This is an awful bill, mainly because of the mandate. Strip the mandate, and its just green eyeshade stuff.

  •  Kos agrees with you (2+ / 0-)
    Recommended by:
    mahakali overdrive, BryanBarash

    Strip out the mandate, and the rest of the bill is palatable. It's not reform, but it's progress in the right direction.

    And I agree that in the current bill, the mandate is horrible.

    It doesn't do much to move us towards universal coverage, though.

    "The smartest man in the room is not always right." -Richard Holbrooke

    by Demi Moaned on Tue Dec 15, 2009 at 02:42:57 PM PST

  •  Well Look At That! (3+ / 0-)
    Recommended by:
    Fabienne, Blogvirgin, ItsSimpleSimon

    why don't people say this more often when they bring up mandates?

    Why don't more people say let's go with Obama's original proposal and get rid of mandates?

  •  The insurance companies won't buy ... (0+ / 0-)

    elements of the healthcare reform proposal such as those barring insurance companies from denying care for preexisting conditions or barring rescission

    without the mandate. And with some reason, because otherwise the incentive is for individuals to not get insurance until they get sick, which skews the risk pool.

    "The smartest man in the room is not always right." -Richard Holbrooke

    by Demi Moaned on Tue Dec 15, 2009 at 02:49:36 PM PST

    •  But isn't there the possibility that once (0+ / 0-)

      everyone has health insurance, everyone will have something for which to be treated, since it is in the interests of the medical profession, a for-profit industry, to treat as many people as possible in as expensive a manner as possible?  I don't like insurance companies, but they are not the only thing that is wrong with our healthcare system.  True healing should be as benign as possible and geared toward the individual.  When was the last time our healthcare system embodied that?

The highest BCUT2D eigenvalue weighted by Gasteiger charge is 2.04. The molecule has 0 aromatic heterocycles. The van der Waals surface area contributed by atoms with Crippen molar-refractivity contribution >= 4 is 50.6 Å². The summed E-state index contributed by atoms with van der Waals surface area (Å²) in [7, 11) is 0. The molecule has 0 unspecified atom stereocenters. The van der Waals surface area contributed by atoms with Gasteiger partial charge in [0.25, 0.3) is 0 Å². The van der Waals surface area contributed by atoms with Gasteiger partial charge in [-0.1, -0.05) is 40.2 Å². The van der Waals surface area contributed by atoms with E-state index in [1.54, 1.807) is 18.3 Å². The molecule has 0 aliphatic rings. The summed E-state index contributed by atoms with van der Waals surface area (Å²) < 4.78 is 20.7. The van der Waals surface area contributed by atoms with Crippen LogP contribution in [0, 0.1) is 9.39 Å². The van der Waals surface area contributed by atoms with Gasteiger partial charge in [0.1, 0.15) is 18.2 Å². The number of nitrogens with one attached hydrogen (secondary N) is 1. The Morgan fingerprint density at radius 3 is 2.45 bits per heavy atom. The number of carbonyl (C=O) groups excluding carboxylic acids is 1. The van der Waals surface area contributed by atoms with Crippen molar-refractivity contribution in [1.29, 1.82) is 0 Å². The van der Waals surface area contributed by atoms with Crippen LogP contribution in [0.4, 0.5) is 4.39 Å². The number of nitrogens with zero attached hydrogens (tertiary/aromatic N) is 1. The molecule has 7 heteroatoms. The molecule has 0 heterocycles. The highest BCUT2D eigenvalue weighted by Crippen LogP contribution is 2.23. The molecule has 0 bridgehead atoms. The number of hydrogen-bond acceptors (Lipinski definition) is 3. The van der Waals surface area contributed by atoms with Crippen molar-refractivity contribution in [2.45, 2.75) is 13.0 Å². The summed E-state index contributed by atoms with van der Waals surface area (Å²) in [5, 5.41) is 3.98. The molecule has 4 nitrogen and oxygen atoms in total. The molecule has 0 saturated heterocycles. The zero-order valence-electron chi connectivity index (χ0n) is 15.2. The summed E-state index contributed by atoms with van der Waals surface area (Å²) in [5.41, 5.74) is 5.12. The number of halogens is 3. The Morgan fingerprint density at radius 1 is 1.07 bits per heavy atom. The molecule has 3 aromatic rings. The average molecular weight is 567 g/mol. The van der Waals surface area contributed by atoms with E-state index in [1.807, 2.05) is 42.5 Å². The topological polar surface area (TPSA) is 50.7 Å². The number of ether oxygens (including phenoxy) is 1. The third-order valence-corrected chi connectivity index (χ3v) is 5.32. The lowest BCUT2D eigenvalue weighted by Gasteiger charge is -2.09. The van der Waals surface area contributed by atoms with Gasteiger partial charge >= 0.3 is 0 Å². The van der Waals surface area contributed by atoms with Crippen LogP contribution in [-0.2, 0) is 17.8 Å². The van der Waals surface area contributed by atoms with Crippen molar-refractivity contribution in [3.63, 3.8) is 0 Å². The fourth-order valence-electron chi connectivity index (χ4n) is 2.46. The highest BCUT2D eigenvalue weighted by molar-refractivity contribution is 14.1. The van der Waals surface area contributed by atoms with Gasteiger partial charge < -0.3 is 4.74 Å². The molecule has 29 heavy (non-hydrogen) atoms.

•  You raise some big questions ... (1+ / 0-)
        Recommended by:
        ItsSimpleSimon

        that I don't particularly want to get into here, but I very much agree with you when you write:

        I don't like insurance companies, but they are not the only thing that is wrong with our healthcare system.

        There's nothing in any of the proposals being floated (much less the bill under discussion) that does anything to address the rapidly rising cost of healthcare (as opposed to insurance). There are too many incentives in our current system to promote unnecessary (or marginal-value) treatment.

        "The smartest man in the room is not always right." -Richard Holbrooke

        by Demi Moaned on Tue Dec 15, 2009 at 03:05:32 PM PST

        [ Parent ]

        •  Health promotion should definitely be a bigger.. (0+ / 0-)

          concern than it currently is. I think it's fairly obvious that we need a major investment in public health.  We need to create policies that encourage and reward people for staying in shape, eating right, etc.

          It also wouldn't hurt to have a larger portion of our r&d done with government funding, such that it didn't require a massive payback when breakthroughs occur.

          Bryan Barash is a political operative from New York specializing in new media technologies.

          by BryanBarash on Tue Dec 15, 2009 at 03:08:43 PM PST

          [ Parent ]

  •  The Problem Is (1+ / 0-)
    Recommended by:
    gramofsam1

    ...the only reason the insurance companies didn't balk at the preexisting conditions / rescission clauses was that the mandates made them affordable.

    You disagree with his conclusion that Obama is a boot licker...give examples where this can be shown to be false. -- Dumbest Poster in dKos History

    by TooFolkGR on Tue Dec 15, 2009 at 02:57:18 PM PST